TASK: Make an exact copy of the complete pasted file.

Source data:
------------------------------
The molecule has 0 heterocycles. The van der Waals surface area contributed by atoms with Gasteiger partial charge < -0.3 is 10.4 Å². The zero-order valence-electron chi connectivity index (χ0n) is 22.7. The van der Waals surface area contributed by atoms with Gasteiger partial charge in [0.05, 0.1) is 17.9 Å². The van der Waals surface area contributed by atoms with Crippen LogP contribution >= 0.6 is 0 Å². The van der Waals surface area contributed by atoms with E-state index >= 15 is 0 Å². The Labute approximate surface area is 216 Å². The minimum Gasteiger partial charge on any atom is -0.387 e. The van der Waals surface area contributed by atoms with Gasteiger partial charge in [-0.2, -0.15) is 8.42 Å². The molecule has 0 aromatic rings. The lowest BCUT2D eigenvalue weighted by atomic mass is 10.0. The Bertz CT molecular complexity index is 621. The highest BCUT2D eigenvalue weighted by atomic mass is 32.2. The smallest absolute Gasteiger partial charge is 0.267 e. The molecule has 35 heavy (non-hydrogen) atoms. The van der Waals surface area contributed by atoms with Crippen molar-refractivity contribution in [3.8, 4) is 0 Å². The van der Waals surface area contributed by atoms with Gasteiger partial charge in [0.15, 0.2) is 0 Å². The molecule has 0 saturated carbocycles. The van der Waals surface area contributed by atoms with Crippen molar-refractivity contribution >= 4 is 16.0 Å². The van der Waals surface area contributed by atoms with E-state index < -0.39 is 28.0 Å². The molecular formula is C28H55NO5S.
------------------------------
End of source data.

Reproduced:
The molecule has 0 heterocycles. The van der Waals surface area contributed by atoms with Gasteiger partial charge < -0.3 is 10.4 Å². The zero-order valence-electron chi connectivity index (χ0n) is 22.7. The van der Waals surface area contributed by atoms with Gasteiger partial charge in [0.05, 0.1) is 17.9 Å². The van der Waals surface area contributed by atoms with Crippen LogP contribution >= 0.6 is 0 Å². The van der Waals surface area contributed by atoms with E-state index >= 15 is 0 Å². The Labute approximate surface area is 216 Å². The minimum Gasteiger partial charge on any atom is -0.387 e. The van der Waals surface area contributed by atoms with Gasteiger partial charge in [-0.2, -0.15) is 8.42 Å². The molecule has 0 aromatic rings. The lowest BCUT2D eigenvalue weighted by atomic mass is 10.0. The Bertz CT molecular complexity index is 621. The highest BCUT2D eigenvalue weighted by atomic mass is 32.2. The smallest absolute Gasteiger partial charge is 0.267 e. The molecule has 35 heavy (non-hydrogen) atoms. The van der Waals surface area contributed by atoms with Crippen molar-refractivity contribution in [3.8, 4) is 0 Å². The van der Waals surface area contributed by atoms with Gasteiger partial charge in [0.15, 0.2) is 0 Å². The molecule has 0 saturated carbocycles. The van der Waals surface area contributed by atoms with Crippen molar-refractivity contribution >= 4 is 16.0 Å². The van der Waals surface area contributed by atoms with E-state index < -0.39 is 28.0 Å². The molecular formula is C28H55NO5S.